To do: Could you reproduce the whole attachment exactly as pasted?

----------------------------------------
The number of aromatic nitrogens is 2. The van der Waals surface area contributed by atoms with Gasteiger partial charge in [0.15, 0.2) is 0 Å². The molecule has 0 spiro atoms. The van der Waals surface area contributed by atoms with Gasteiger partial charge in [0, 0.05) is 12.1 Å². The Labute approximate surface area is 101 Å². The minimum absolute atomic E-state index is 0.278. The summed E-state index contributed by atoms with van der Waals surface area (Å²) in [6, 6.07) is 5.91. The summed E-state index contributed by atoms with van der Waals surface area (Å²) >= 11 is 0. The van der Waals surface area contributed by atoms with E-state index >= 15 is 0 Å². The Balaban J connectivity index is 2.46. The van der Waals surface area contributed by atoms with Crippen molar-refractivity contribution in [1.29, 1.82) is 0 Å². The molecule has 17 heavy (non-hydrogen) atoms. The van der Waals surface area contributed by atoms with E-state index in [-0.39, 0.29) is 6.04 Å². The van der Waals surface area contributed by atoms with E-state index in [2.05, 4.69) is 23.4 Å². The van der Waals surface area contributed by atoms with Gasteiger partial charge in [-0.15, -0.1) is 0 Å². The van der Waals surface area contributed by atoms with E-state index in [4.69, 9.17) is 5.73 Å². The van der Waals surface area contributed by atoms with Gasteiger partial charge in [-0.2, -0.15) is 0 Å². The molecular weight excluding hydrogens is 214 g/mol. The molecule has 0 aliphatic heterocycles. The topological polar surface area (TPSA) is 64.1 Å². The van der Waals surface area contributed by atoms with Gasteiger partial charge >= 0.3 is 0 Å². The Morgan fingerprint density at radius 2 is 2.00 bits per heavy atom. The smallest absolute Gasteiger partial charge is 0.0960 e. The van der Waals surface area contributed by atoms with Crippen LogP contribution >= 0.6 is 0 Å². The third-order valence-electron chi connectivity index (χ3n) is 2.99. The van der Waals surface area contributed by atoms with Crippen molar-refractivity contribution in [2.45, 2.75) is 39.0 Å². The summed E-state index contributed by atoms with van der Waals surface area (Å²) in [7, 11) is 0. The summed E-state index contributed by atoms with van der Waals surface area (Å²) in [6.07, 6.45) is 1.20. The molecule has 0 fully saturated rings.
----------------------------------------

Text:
The number of aromatic nitrogens is 2. The van der Waals surface area contributed by atoms with Gasteiger partial charge in [0.15, 0.2) is 0 Å². The molecule has 0 spiro atoms. The van der Waals surface area contributed by atoms with Gasteiger partial charge in [0, 0.05) is 12.1 Å². The Labute approximate surface area is 101 Å². The minimum absolute atomic E-state index is 0.278. The summed E-state index contributed by atoms with van der Waals surface area (Å²) in [6, 6.07) is 5.91. The summed E-state index contributed by atoms with van der Waals surface area (Å²) >= 11 is 0. The van der Waals surface area contributed by atoms with E-state index >= 15 is 0 Å². The Balaban J connectivity index is 2.46. The van der Waals surface area contributed by atoms with Crippen molar-refractivity contribution in [1.29, 1.82) is 0 Å². The molecule has 17 heavy (non-hydrogen) atoms. The van der Waals surface area contributed by atoms with E-state index in [-0.39, 0.29) is 6.04 Å². The van der Waals surface area contributed by atoms with E-state index in [2.05, 4.69) is 23.4 Å². The van der Waals surface area contributed by atoms with Gasteiger partial charge in [-0.15, -0.1) is 0 Å². The van der Waals surface area contributed by atoms with E-state index in [4.69, 9.17) is 5.73 Å². The van der Waals surface area contributed by atoms with Gasteiger partial charge in [-0.2, -0.15) is 0 Å². The molecular weight excluding hydrogens is 214 g/mol. The molecule has 0 aliphatic heterocycles. The topological polar surface area (TPSA) is 64.1 Å². The van der Waals surface area contributed by atoms with Gasteiger partial charge >= 0.3 is 0 Å². The Morgan fingerprint density at radius 2 is 2.00 bits per heavy atom. The smallest absolute Gasteiger partial charge is 0.0960 e. The van der Waals surface area contributed by atoms with Crippen LogP contribution >= 0.6 is 0 Å². The third-order valence-electron chi connectivity index (χ3n) is 2.99. The van der Waals surface area contributed by atoms with Crippen molar-refractivity contribution in [2.45, 2.75) is 39.0 Å². The summed E-state index contributed by atoms with van der Waals surface area (Å²) in [7, 11) is 0. The summed E-state index contributed by atoms with van der Waals surface area (Å²) in [6.07, 6.45) is 1.20. The molecule has 0 fully saturated rings.